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Photo Gallery - November 2004 

Pictures can be clicked to see a large version of the image.

 

Jonah and Kate built this volcano out of Playbough and Jonah is about to "light it". 

 

 

 

 

 

 

 

The caldera is filled with baking soda and Jonah is now adding the vinegar (kids, don't try this at home without adult supervision).

 

 

 

 

 

 

 

Sunset at Majuro.

 

 

 

 

 

 

 

The view from our mooring in Majuro of the Uliga Dock, commercial wharf. Rust ships are always tied up there and occasionally a really nice one too (like the one which delivers fuel).

 

 

 

 

 

 

 

The S/V Seal, our neighbors  and longtime Majuro resident. Cary and Karen of Seal helped make our time in Majuro and in the Marshalls what it was.

 

 

 

 

 

 

 

The S/V Ultimate from the Netherlands. Tom and Techla sailed into Majuro just a week or so before we left. But, we expect to see them again soon as their route will take them to many of the same islands in the FSM as we are planning to visit. 

 

 

 

 

 

 

The beautiful islet of Anemwanot situated about 5 miles from the town in Majuro lagoon is an oasis of relaxation and beauty.

 

 

 

 

 

 

 

Though on this day that peace is shattered by the screaming hoard on "True Blue" the runabout and plaything of the Australian Navy contingent on Majuro.

 

 

 

 

 

 

Hey! Is that Kate on that thing? 

 

 

 

 

 

 

 

Jonah doing his bit to help out by hanging the laundry to dry on the lifelines. 

 

 

 

 

 

 

 

 

 

A boat which sunk at its mooring overnight in front of the Outrigger Hotel (now known as the Marshall Islands Resort - catchy name, huh?). 

 

 

 

 

 

 

 

The boat is owned by a church and was donated by a benefactor in the US. It had been in Majuro only 3 months. 

 

 

 

 

 

 

 

A crowd of guys in snorkel gear are trying to float it with empty barrels and then push and pull it ashore. In the end a floating crane was brought in to lift the soggy wooden boat. It will certainly be a total loss. 

 

 

 

 

 

 

On the passage to Pohnape, we wore our foul weather gear most of the time.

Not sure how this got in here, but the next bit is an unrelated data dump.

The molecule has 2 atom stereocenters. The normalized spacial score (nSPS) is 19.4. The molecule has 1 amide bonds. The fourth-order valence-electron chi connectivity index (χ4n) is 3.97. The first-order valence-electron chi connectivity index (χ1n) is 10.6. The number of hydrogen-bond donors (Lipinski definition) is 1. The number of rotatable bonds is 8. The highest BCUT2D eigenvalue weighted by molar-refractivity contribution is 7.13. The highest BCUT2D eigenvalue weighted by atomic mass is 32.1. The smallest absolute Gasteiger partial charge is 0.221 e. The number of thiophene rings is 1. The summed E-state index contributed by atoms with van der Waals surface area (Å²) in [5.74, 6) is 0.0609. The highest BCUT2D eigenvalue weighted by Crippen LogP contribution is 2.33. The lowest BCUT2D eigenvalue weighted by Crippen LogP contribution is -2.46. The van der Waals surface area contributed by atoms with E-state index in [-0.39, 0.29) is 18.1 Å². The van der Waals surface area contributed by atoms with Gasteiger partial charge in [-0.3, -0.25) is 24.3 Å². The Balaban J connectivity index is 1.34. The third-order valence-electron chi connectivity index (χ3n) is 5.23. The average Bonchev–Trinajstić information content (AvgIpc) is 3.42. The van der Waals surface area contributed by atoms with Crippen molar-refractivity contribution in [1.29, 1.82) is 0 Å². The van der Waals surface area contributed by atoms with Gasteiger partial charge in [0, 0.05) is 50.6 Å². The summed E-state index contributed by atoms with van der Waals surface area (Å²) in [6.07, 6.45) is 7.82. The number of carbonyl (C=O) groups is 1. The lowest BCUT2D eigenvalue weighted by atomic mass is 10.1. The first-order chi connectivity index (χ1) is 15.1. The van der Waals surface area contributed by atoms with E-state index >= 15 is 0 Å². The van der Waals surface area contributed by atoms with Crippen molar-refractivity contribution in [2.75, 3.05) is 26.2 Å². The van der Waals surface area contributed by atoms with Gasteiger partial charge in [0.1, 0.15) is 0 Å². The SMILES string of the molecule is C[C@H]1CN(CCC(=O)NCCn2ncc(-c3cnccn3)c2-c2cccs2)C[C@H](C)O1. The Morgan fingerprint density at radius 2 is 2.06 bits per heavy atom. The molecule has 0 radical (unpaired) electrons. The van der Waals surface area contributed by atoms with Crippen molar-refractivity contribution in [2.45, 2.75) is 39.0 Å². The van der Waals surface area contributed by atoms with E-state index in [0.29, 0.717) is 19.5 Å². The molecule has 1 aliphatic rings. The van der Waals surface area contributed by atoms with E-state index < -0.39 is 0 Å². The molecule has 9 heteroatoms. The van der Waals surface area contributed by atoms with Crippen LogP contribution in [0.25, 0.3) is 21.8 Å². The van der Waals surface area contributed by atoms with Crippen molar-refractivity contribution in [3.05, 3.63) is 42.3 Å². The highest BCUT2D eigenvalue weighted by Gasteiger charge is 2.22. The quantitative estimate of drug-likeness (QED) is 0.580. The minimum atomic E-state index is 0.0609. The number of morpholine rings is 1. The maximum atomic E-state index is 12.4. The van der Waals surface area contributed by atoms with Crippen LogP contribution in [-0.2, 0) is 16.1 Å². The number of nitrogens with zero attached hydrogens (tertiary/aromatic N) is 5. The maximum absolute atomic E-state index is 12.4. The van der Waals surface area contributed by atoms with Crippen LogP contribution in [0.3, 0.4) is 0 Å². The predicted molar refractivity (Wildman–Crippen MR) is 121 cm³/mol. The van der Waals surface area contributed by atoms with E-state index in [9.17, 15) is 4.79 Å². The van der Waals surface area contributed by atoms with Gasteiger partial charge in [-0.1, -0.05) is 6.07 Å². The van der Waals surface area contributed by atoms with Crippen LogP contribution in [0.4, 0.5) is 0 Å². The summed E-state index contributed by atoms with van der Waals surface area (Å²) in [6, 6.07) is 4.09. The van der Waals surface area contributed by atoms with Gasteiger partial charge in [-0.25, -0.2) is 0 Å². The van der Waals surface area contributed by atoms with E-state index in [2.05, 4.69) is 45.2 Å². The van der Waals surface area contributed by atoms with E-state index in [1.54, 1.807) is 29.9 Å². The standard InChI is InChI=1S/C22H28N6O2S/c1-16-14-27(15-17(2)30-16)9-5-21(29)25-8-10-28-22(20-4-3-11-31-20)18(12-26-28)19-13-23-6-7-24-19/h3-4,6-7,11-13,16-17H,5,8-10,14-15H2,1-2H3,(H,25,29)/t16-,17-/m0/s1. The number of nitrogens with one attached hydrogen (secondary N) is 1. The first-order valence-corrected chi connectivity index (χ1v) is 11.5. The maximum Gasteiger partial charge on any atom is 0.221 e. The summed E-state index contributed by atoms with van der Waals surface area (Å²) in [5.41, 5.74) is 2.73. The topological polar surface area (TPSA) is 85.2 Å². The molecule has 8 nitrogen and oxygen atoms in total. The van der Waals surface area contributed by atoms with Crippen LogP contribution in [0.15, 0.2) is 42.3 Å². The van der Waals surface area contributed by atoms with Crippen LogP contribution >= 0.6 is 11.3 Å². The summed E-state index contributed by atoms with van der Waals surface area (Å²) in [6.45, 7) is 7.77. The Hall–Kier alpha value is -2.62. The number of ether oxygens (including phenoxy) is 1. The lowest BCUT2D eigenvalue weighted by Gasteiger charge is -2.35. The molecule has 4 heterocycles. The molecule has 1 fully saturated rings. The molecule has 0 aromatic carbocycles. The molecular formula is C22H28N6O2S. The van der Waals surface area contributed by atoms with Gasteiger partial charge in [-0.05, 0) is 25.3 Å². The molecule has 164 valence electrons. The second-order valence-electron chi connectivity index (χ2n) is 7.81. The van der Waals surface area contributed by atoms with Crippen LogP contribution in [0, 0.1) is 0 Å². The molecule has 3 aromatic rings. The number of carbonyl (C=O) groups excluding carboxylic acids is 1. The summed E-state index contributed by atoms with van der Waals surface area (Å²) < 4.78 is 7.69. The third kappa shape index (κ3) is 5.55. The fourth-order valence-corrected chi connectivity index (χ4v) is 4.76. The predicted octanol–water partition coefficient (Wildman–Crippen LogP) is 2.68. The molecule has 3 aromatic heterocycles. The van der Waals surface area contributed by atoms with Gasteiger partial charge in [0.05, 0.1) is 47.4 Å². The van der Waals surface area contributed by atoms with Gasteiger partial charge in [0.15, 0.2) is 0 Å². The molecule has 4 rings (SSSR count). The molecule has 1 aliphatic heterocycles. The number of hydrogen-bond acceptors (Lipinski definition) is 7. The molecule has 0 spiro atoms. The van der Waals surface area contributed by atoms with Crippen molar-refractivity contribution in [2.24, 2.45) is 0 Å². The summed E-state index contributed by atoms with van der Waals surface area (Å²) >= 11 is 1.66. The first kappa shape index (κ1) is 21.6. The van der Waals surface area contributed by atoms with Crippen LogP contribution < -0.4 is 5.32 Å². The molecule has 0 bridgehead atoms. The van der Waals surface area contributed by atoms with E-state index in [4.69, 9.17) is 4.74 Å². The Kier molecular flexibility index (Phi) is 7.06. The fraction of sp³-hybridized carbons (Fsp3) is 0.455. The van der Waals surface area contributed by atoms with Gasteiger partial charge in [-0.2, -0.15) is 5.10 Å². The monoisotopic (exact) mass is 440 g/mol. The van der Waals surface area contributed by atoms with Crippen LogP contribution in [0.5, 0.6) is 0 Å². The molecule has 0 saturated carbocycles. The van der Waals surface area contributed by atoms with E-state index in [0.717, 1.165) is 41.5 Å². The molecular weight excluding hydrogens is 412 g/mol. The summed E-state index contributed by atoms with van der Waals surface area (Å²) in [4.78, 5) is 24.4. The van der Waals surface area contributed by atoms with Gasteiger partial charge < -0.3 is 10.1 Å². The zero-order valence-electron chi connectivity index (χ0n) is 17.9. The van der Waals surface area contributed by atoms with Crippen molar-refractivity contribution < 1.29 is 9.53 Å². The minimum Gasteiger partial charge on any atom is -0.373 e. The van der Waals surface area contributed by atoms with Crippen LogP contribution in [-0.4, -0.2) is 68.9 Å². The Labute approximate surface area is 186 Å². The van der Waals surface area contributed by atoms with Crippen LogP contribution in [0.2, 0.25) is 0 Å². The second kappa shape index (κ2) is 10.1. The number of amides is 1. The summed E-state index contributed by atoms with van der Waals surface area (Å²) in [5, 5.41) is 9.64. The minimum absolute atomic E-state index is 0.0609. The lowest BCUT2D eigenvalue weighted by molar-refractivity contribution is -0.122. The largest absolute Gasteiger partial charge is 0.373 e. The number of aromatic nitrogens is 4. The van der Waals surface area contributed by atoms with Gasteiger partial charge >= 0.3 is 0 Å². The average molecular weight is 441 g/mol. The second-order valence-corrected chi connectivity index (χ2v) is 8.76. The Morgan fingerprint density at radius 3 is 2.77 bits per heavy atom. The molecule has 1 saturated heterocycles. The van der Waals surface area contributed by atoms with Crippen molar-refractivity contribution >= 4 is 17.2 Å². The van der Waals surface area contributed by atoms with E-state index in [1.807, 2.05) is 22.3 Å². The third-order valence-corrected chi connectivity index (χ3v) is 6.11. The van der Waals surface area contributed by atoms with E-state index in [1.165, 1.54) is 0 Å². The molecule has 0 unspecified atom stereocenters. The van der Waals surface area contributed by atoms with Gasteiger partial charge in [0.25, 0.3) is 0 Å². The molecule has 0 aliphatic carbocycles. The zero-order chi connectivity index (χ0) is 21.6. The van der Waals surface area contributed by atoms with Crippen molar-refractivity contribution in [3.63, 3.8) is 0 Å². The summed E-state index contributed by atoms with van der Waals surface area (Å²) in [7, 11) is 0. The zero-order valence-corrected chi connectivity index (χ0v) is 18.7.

The highpoint of the passage, occurring on day 3 or so (before the big storm hit) was a whale sighting. Kate spotted it first. It had apparently been swimming behind us, following us, for some time. The whale broke the surface several times, as in this photo which is the best we could do. He even gave us a look at his flukes once when he flicked his tail. We think it was a humpback.

 

 

 

 

 

Finally, after a harrowing 36 hours where we were slammed with 35-45k winds and huge seas (thankfully from behind) we spotted Pohnape in the distance.

 

 

 

 

 

 

 

Having blown out our mainsail, with the wind having moderated to about 30k, we unrolled part of the jib and rolled up the staysail. We were closing in on Pohnape at 7 or 8 knots. Our useless mainsail sits limply on the boom.

 

 

 

 

 

 

Though we have no photos taken during the storm, we did take some photos of the sea on the morning we approached Pohnape. The waves were much diminished from the night before, but are still large. 

 

 

 

 

 

 

 

Unfortunately, you just can't get the perspective in a photo, at least not with the camera we have.

 

 

 

 

 

 

 

The yacht basin at Pohnape, tucked deep into the bay, surrounded on 3 sides by moutnains, the basin is very well protected.

 

 

 

 

 

 

 

Looking South, the Oceanview Hotel can be seen at the top of the hill. The dinghy landing is at the bottom of the hill - the climb to the main road is a daily chore but we are glad to have hills around us after so long in flat country.

 

 

 

 

 

 

Since the water in the basin is very brown and silty, we are trying to not use our watermaker as the filters clog very quickly. We rigged a tarp as a rain catcher on the bow. You wouldn't know it from this photo, but it rains every day here, usually every few hours. In between, the sun comes out and bright sunshine rules. 

 

 

 

 

 

The S/V Lenore, registered in Jersey, England, owned by an American and just completed  in New Zealand this year. Lenore came up from NZ via New Caledonia and Papua New Guinea. She is 80ft in length and has a crew of 2 (mate and cook). The owner, whom we have not met yet as he is back in the US, is the skipper.

 

 

 

 

 

Gordon, whose boat name I can never remember, has been in Pohnape for a year or two. His wife and child are back in the Phillipines visiting family.

 

 

 

 

 

 

 

Steven and Valere from the S/V Cosmic Muffin. Steve has been in Pohnape for 3 years working and cruising. Valere is a former Peace Corps worker who was stationed here. They plan to sail back to the US via Marshall Islands and Hawaii.

 

 

 

 

 

 

Jonah in his home-made monster costume.